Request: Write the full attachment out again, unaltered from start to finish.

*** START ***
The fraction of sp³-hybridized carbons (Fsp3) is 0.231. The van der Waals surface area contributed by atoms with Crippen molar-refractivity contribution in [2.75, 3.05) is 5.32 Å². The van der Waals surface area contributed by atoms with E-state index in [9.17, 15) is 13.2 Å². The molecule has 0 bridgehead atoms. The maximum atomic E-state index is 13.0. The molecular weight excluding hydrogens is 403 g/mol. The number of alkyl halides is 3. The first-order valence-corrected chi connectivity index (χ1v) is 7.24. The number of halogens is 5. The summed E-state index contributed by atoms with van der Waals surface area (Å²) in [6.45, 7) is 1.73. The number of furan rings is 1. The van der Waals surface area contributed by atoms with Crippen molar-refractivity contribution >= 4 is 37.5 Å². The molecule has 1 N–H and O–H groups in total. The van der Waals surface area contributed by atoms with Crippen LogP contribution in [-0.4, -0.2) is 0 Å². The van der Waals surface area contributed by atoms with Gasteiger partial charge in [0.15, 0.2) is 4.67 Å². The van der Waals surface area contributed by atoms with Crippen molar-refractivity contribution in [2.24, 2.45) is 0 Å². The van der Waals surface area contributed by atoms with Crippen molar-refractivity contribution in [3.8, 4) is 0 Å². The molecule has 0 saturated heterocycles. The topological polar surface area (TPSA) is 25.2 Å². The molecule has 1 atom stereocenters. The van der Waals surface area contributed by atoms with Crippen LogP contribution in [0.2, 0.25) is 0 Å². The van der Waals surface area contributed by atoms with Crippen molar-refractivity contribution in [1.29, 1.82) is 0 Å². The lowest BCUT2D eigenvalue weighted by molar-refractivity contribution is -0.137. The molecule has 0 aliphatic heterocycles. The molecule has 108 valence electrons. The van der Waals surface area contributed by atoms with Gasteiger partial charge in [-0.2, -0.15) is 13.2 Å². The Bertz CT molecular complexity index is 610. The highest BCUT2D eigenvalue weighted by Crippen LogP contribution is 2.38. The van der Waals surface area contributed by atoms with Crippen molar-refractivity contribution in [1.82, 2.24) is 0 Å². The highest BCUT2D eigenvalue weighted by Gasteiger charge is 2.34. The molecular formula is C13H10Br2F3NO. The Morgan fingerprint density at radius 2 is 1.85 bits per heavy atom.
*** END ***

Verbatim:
The fraction of sp³-hybridized carbons (Fsp3) is 0.231. The van der Waals surface area contributed by atoms with Crippen molar-refractivity contribution in [2.75, 3.05) is 5.32 Å². The van der Waals surface area contributed by atoms with E-state index in [9.17, 15) is 13.2 Å². The molecule has 0 bridgehead atoms. The maximum atomic E-state index is 13.0. The molecular weight excluding hydrogens is 403 g/mol. The number of alkyl halides is 3. The first-order valence-corrected chi connectivity index (χ1v) is 7.24. The number of halogens is 5. The summed E-state index contributed by atoms with van der Waals surface area (Å²) in [6.45, 7) is 1.73. The number of furan rings is 1. The van der Waals surface area contributed by atoms with Crippen molar-refractivity contribution >= 4 is 37.5 Å². The molecule has 1 N–H and O–H groups in total. The van der Waals surface area contributed by atoms with Crippen LogP contribution in [-0.4, -0.2) is 0 Å². The van der Waals surface area contributed by atoms with Gasteiger partial charge in [0.15, 0.2) is 4.67 Å². The van der Waals surface area contributed by atoms with Crippen molar-refractivity contribution in [2.24, 2.45) is 0 Å². The van der Waals surface area contributed by atoms with Crippen molar-refractivity contribution in [3.8, 4) is 0 Å². The molecule has 0 saturated heterocycles. The topological polar surface area (TPSA) is 25.2 Å². The molecule has 1 atom stereocenters. The van der Waals surface area contributed by atoms with Crippen LogP contribution in [0.2, 0.25) is 0 Å². The van der Waals surface area contributed by atoms with Crippen molar-refractivity contribution in [1.29, 1.82) is 0 Å². The lowest BCUT2D eigenvalue weighted by molar-refractivity contribution is -0.137. The molecule has 0 aliphatic heterocycles. The molecule has 108 valence electrons. The van der Waals surface area contributed by atoms with Gasteiger partial charge in [-0.2, -0.15) is 13.2 Å². The Bertz CT molecular complexity index is 610. The highest BCUT2D eigenvalue weighted by Crippen LogP contribution is 2.38. The van der Waals surface area contributed by atoms with Crippen molar-refractivity contribution in [1.82, 2.24) is 0 Å². The highest BCUT2D eigenvalue weighted by Gasteiger charge is 2.34. The molecular formula is C13H10Br2F3NO. The Morgan fingerprint density at radius 2 is 1.85 bits per heavy atom.